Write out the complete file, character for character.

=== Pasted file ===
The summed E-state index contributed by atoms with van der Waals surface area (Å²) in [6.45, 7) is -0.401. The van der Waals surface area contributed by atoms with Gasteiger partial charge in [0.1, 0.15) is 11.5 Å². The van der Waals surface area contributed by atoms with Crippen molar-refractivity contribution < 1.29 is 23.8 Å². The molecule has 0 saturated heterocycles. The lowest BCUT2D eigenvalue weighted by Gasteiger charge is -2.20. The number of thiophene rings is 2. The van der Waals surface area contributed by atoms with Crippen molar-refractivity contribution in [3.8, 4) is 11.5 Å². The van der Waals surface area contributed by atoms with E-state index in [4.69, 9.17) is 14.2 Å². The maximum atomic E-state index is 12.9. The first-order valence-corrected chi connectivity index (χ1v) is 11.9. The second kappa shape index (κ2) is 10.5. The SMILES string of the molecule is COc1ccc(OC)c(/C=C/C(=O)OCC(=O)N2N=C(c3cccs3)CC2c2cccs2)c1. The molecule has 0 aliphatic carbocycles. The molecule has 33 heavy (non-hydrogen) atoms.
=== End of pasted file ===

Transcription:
The summed E-state index contributed by atoms with van der Waals surface area (Å²) in [6.45, 7) is -0.401. The van der Waals surface area contributed by atoms with Gasteiger partial charge in [0.1, 0.15) is 11.5 Å². The van der Waals surface area contributed by atoms with Crippen molar-refractivity contribution < 1.29 is 23.8 Å². The molecule has 0 saturated heterocycles. The lowest BCUT2D eigenvalue weighted by Gasteiger charge is -2.20. The number of thiophene rings is 2. The van der Waals surface area contributed by atoms with Crippen molar-refractivity contribution in [3.8, 4) is 11.5 Å². The van der Waals surface area contributed by atoms with E-state index in [4.69, 9.17) is 14.2 Å². The maximum atomic E-state index is 12.9. The first-order valence-corrected chi connectivity index (χ1v) is 11.9. The second kappa shape index (κ2) is 10.5. The SMILES string of the molecule is COc1ccc(OC)c(/C=C/C(=O)OCC(=O)N2N=C(c3cccs3)CC2c2cccs2)c1. The molecule has 0 aliphatic carbocycles. The molecule has 33 heavy (non-hydrogen) atoms.